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Egypt to announce opening of world’s largest open museum in Luxor governorate

As part of Egypt’s efforts to boost tourism, the Ministry of Antiquities bets on the restoration of El-Kebash Road in Luxor, which is one of the biggest open-air archaeological sites in the world.
Tourists visit the Karnak Temple Complex, Luxor, Egypt, March 10, 2020.

Egypt is putting the final touch to the opening ceremony of the Great Processional Way (El-Kebash Road), which will be held in Luxor in November. It will be the world's largest open-air museum, according to the Egyptian government.

On Aug. 24, Prime Minister Mustafa Madbouly visited El-Kebash Road in Luxor governorate to inspect the preparations for the grand opening in November.

This was not Madbouly’s first visit to El-Kebash Road. On July 6, he visited Luxor to follow up on the restoration works of the ancient road and the Karnak and Luxor temples. Madbouly said that the development and restoration project is among the most important antiquities-related projects that Egypt is currently working on and aims to make Luxor the largest open-air museum in the world.

According to Minister of Antiquities Khaled al-Anani, El-Kebash is about 2.7 kilometers (1.7 miles) long, and stretches from the Karnak Temple, through the Temple of Mut, to the Luxor Temple. He noted that it consists of a sandstone walkway with sphinx statues on both sides, in addition to other architectural elements dating back to different periods.

Egypt plans for a festival to celebrate the inauguration. Mustafa el-Saghir, director of Karnak Temples and general supervisor of the Grand Processional Way project, said Aug. 25, “It is going to be a big opening ceremony befitting the event. Experts inspected the road and the Karnak and Luxor temples to develop a final vision for the opening that will bring the world’s attention to Egypt. The ceremony will revive the Grand Processional Way, by celebrating an important feast in ancient Egypt. Celebrations will also be held on the Nile River and will be attended by the locals and anyone interested in archaeology.”

Mustafa Waziri, secretary-general of the Supreme Council of Antiquities in Egypt, said that 98% of the works related to the Pharaonic road have been completed, and that the final touches will be made in the coming weeks in preparation for the big festival that befits Luxor and Egypt.

Waziri told the press Aug. 27 that the Grand Processional Way project serves as an open-air museum that will attract tourists to Egypt.

He explained that the Grand Processional Way festival involves a parade and ornamented Nile boat show, with banners celebrating El-Kebash Road and the Egyptian civilization. At dawn on the day of the ceremony, hot air balloons carrying Egyptian flags, photos of the road [and those in charge of the mega-project in Luxor will be flying.”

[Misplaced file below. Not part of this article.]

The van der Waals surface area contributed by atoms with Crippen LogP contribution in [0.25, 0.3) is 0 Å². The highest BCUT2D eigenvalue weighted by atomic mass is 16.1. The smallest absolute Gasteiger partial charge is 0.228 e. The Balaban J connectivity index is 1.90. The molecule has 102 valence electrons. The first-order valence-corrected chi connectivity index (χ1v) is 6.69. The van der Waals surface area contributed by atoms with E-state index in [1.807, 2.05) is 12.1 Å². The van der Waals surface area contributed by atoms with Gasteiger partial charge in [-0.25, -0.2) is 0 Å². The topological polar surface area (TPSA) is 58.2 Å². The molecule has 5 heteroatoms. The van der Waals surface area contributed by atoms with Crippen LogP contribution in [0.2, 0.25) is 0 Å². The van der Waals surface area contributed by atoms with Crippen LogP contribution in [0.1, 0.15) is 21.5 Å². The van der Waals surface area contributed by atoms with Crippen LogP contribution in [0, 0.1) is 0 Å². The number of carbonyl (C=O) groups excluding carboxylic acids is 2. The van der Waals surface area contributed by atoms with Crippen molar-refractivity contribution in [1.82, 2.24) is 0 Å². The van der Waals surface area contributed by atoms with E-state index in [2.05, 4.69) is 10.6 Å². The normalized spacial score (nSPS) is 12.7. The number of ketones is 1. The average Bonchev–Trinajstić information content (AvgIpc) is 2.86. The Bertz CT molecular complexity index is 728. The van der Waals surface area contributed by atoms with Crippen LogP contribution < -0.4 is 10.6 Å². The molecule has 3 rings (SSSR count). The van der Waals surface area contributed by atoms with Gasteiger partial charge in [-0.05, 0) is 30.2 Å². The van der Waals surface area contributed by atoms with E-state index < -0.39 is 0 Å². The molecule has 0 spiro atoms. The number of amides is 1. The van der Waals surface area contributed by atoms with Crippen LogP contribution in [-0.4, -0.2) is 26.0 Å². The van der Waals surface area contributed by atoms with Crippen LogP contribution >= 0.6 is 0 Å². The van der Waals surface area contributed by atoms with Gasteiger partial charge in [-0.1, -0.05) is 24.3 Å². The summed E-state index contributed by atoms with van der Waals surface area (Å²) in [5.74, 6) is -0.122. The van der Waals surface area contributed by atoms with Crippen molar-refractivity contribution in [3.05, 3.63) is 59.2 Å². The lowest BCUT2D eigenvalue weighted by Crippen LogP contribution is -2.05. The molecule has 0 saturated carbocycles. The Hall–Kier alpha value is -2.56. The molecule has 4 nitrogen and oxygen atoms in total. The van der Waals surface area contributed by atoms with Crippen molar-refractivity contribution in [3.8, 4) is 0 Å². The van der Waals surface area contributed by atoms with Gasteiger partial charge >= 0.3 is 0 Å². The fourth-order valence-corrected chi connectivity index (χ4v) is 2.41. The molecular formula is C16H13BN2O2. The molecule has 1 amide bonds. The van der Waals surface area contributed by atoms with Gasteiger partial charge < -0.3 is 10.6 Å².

He added, “What makes this project so special is that since its inception it has been 100% Egyptian.”

The construction of the Great Processional Way took nearly 1,000 years, and served as a center for celebrations in ancient Egypt. Called the "Avenue of Sphinxes," it has many more types of statues among its 1,200 statues, including many bearing ram features. The importance of the road decreased with time, and some of the statues’ head were broken; churches and mosques were also build alongside the road.

The history of excavation work on the Great Processional Way began in 1949, with Egyptian archaeologist Zakaria Ghoneim who discovered the beginning of the road in the 1950s. In the 1960s, Egyptian archaeologist Mohammad Abdel Razzak discovered the remains of the road at Luxor Temple. Other remains of the road were discovered in front of the temple and at its center, and next to Karnak Temple in the 1980s and 1990s.

In 2005, the project to turn Luxor governorate into the biggest open-air museum in the world was announced. As the project to restore the road was completed, the state decided to remove the mosques and churches that were built alongside the road.

The project was halted once more due to the January 25 Revolution in 2011, when 70% of the works had been completed. In 2017, the state decided to resume the project.

During the excavation works, there were recent discoveries, including a nilometer dating back to the 25th Pharaonic dynasty’s rule, wine presses, flower planters and a number of manufacturing sites. 

President Abdel Fattah al-Sisi gives great attention to the project. He had a meeting with the prime minister in May, along with other ministers, to discuss the latest news on the development of the ancient road.

Abdel Rahim Rihan, director general of the Department of Research, Archaeological Studies and Academic Publication in South Sinai at the Ministry of Tourism and Antiquities, told Al-Monitor, “The world awaits the big festival that will be held for the first time in history at the Great Processional Way, following the inauguration and the revival of the celebration of Opet.”

He said, “The Opet Festival was a major event in ancient Egypt. It was an annual celebration held in Thebes [Luxor] from the modern era onward.”

Rihan concluded, “The city of Luxor where the festival will be held is the ancient city of Thebes. It is one of the most important cities in ancient Egypt and the city that has the most Pharaonic antiquities. Thebes was the religious and political capital of the country for a long period of time in Egypt’s history.”

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